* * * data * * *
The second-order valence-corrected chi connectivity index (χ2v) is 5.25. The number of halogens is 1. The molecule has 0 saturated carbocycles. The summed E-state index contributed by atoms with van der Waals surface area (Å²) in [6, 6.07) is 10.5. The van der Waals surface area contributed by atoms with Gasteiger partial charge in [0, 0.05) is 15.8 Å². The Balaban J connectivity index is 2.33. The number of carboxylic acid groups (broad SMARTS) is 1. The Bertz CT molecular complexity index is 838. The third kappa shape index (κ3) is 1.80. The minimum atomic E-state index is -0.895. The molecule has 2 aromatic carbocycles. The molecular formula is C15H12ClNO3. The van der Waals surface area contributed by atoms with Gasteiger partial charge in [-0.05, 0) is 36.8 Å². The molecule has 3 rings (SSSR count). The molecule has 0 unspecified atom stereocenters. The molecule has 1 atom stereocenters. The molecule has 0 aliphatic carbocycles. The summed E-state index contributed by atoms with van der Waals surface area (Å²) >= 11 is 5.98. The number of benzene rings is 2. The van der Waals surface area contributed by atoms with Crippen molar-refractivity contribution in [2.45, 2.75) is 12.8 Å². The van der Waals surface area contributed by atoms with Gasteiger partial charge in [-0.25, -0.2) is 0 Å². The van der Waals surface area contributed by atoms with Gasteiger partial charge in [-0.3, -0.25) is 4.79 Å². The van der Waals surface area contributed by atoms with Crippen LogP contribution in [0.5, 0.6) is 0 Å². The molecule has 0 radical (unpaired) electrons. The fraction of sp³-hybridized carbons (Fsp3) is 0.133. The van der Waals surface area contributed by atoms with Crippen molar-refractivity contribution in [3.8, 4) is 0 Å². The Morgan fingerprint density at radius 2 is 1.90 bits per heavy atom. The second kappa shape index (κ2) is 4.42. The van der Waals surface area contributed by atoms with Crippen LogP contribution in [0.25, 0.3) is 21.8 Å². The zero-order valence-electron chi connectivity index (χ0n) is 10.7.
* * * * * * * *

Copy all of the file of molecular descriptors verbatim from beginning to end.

The second-order valence-corrected chi connectivity index (χ2v) is 5.25. The number of halogens is 1. The molecule has 0 saturated carbocycles. The summed E-state index contributed by atoms with van der Waals surface area (Å²) in [6, 6.07) is 10.5. The van der Waals surface area contributed by atoms with Gasteiger partial charge in [0, 0.05) is 15.8 Å². The Balaban J connectivity index is 2.33. The number of carboxylic acid groups (broad SMARTS) is 1. The Bertz CT molecular complexity index is 838. The third kappa shape index (κ3) is 1.80. The minimum atomic E-state index is -0.895. The molecule has 2 aromatic carbocycles. The molecular formula is C15H12ClNO3. The van der Waals surface area contributed by atoms with Gasteiger partial charge in [-0.05, 0) is 36.8 Å². The molecule has 3 rings (SSSR count). The molecule has 0 unspecified atom stereocenters. The molecule has 1 atom stereocenters. The molecule has 0 aliphatic carbocycles. The summed E-state index contributed by atoms with van der Waals surface area (Å²) >= 11 is 5.98. The number of benzene rings is 2. The van der Waals surface area contributed by atoms with Crippen molar-refractivity contribution in [2.45, 2.75) is 12.8 Å². The van der Waals surface area contributed by atoms with Gasteiger partial charge in [-0.25, -0.2) is 0 Å². The van der Waals surface area contributed by atoms with Gasteiger partial charge in [-0.3, -0.25) is 4.79 Å². The van der Waals surface area contributed by atoms with Crippen LogP contribution in [0.5, 0.6) is 0 Å². The molecule has 0 radical (unpaired) electrons. The fraction of sp³-hybridized carbons (Fsp3) is 0.133. The van der Waals surface area contributed by atoms with Crippen molar-refractivity contribution in [3.8, 4) is 0 Å². The Morgan fingerprint density at radius 2 is 1.90 bits per heavy atom. The second kappa shape index (κ2) is 4.42. The van der Waals surface area contributed by atoms with Crippen LogP contribution in [0.25, 0.3) is 21.8 Å². The zero-order valence-electron chi connectivity index (χ0n) is 10.7.